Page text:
Home Business News Risks rising in corporate debt market

Risks rising in corporate debt market

by Sarah Dunsby
25th Feb 19 2:01 pm

Global outstanding debt in the form of corporate bonds issued by non-financial companies has hit record levels, reaching almost $13trn at the end of 2018. This is double the amount outstanding in real terms before the 2008 financial crisis, according to a new OECD paper.

Corporate Bond Markets in a Time of Unconventional Monetary Policy said that non-financial companies have dramatically increased their borrowing in the form of corporate bonds. Between 2008-2018, global corporate bond issuance averaged $1.7trn per year, compared to an annual average of $864bn during the years leading up to the crisis.

Companies from advanced economies, which hold 79% of the total global outstanding amount as of 2018, have seen their corporate bond volume grow by 70%, from $5.97trn in 2008 to $10.17trn in 2018.

The corporate bond market in emerging markets, mainly driven by growth in China, reached a total outstanding amount of $2.78trn in 2018, up 395% compared to a decade ago. China has moved from a negligible level of issuance prior to the 2008 crisis to a record issuance amount of $590bn in 2016, ranking second highest in the world.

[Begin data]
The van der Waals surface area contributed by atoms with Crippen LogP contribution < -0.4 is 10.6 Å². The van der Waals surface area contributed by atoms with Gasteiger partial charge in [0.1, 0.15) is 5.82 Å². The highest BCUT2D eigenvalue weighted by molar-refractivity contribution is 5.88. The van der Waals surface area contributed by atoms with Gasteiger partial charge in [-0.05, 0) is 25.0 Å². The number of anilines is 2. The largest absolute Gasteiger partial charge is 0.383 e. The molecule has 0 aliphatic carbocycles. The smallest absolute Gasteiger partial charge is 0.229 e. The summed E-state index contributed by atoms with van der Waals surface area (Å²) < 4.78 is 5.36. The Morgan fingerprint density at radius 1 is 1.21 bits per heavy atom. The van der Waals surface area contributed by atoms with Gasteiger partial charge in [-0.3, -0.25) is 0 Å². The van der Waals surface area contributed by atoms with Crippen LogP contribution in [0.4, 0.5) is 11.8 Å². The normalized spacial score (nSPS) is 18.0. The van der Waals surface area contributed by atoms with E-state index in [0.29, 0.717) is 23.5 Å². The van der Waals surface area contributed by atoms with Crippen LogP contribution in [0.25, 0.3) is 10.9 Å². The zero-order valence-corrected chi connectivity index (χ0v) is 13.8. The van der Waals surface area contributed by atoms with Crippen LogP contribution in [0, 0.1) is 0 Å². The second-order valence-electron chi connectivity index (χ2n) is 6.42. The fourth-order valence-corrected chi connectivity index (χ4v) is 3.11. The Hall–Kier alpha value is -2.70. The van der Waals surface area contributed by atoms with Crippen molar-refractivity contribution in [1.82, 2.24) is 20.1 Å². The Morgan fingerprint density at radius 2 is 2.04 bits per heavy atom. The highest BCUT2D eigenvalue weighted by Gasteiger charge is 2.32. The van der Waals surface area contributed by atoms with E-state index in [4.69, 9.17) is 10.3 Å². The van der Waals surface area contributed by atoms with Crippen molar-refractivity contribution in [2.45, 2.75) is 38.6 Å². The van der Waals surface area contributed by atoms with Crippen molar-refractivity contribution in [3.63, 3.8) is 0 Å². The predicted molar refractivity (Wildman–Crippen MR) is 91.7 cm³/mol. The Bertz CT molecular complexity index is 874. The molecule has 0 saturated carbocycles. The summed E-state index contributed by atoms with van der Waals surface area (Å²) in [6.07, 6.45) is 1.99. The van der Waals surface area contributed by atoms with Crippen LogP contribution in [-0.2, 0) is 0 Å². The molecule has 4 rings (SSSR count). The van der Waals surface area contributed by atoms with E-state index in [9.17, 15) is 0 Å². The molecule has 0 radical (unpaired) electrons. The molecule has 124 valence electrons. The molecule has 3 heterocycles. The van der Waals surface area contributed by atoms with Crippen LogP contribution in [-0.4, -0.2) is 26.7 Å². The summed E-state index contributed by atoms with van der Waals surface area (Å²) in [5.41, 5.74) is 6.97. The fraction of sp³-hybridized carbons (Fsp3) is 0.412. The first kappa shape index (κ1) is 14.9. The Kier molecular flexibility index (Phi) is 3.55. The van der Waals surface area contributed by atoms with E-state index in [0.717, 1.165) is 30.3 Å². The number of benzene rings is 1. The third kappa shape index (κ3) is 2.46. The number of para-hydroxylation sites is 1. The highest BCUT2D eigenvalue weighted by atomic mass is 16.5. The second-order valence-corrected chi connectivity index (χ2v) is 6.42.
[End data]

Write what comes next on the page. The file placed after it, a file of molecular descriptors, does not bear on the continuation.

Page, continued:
The risks and vulnerabilities in the corporate debt market are also significantly different from that of the previous pre-crisis cycle. The share of lowest quality investment grade bonds stands at 54%, a historical high, and there has been a marked decrease in bondholder rights that could amplify negative effects in the event of market stress.

At the same time, in the case of a financial shock similar to 2008, $500bn worth of corporate bonds would migrate to the non-investment grade market within a year, forcing sales that are hard to absorb by non-investment grade investors.

Against this background, the paper cites concerns around global economic growth. In the case of a downturn, highly leveraged companies would face difficulties in servicing their debt, which in turn, through lower investment and higher default rates, could amplify the effects of a downturn.

While major central banks have modified their use of extraordinary measures recently, the future direction of monetary policy will continue to affect the dynamics on corporate bond markets. Gross borrowings by governments from the bond markets are also set to reach a new record level in 2019, according to the recent OECD Sovereign Borrowing Outlook 2019.

Any developments in these areas will come at a time when non-financial companies in the next three years will have to pay back or refinance about $4trn worth of corporate bonds, close to the total balance sheet of the US Federal Reserve.

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